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1. Asyou read the text:

a) Look for the answers to these questions:

1. What profession stereotypes are there? What is a stereo­typical "student"? "lecturer"? "poet"? 2. Is the "classic image of a writer" completely false? Be specific. 3. Would you agree that artistic people are often superstitious? 4. Who is given the title of "Dame" in Britain? 5. What suggests that Dame Muriel Spark is rather neurotic about the tools of her trade? 6. What part did the school play in shaping her career? 7. How did Gra­ham Green help the young writer? 8.What are the scanty bio­graphical details given in the profile?

b) Find in the text the facts to illustrate the following:

1. For Muriel Spark writing is the most important thing in her life. 2. Dame Muriel Spark is a stereotypical writer. 3. "The Prime of Miss Jean Brodie" is a great novel.

C) Summarise the text in three paragraphs.

In spite of the Russian proverb one can argue about taste: everybody does, and one result is that tastes change. If given a choice what would you rather read a novel or short stories in book form? Why? Try to substantiate your point of view. Use some of the ideas listed below.

"A novel appeals[24] in the same way that a portrait does — through the richness of its human content."

"It is not only an author's characters that endear[25] him to the public: it is also his ethical outlook that appears with greater or less distinctness in everything he writes."

"A volume of short stories contains more ideas, since each story is based on an idea; it has much greater variety of mood, scene, character and plot."

Page 93

A) What do children want to read about? This is a question that teachers and parents have been asking for a long time. Read the texts below and prepare, to give your view on the problem.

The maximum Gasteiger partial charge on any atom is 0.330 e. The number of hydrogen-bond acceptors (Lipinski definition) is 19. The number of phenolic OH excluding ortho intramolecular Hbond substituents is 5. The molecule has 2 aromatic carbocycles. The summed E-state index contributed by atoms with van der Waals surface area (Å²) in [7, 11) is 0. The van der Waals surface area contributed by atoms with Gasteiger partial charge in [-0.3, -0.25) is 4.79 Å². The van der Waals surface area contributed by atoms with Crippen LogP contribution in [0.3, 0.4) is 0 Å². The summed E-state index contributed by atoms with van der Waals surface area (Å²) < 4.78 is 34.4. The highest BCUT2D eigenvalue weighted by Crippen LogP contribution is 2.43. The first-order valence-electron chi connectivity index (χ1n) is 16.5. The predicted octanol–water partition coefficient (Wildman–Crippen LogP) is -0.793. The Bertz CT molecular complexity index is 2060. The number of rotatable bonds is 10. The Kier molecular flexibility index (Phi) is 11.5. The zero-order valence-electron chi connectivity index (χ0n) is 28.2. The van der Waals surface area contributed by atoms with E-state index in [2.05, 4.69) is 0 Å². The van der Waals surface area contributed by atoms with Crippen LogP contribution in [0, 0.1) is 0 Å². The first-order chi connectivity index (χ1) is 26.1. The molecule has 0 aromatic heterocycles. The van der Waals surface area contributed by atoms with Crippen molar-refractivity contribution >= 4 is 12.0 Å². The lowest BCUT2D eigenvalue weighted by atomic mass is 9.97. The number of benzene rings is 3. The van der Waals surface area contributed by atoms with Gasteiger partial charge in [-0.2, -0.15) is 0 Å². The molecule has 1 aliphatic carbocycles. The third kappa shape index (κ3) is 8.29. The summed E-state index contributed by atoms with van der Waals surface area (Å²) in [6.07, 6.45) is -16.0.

One person who had no doubts about what youngsters wanted to read was the children's author Enid Blyton. Although she died in 1968, and many of her stories are today rather dated, her books continue to be hugely popular with children. They have been translated into 27 languages, and they still sell over eight million copies a year, despite tough competition from television and computer games.



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Blyton was not only a gifted children's author, she was also incredibly prolific. During her lifetime, she wrote over 700 books for children of all ages. Her best-known creations are the The Famous Five series, about a group of teenagers who share exciting adventures, and the Noddy books, about a little boy who lives in a world where toys come to life.

But if children love Blyton's books, the same cannot be said for adults. All her stories have one thing in common: a happy ending. And this, combined with predictable plots, has led many grown-ups to dismiss Blyton's stories as boring. After her death, her critics went further and accused her of racism and of negative stereotyping — the villains in her Noddy books were "golliwogs", children's dolls representing black people. Many: of her books were also denounced as sexist because of the way she treated female characters — girls were usually given a secondary role, while the boys had the real adventures.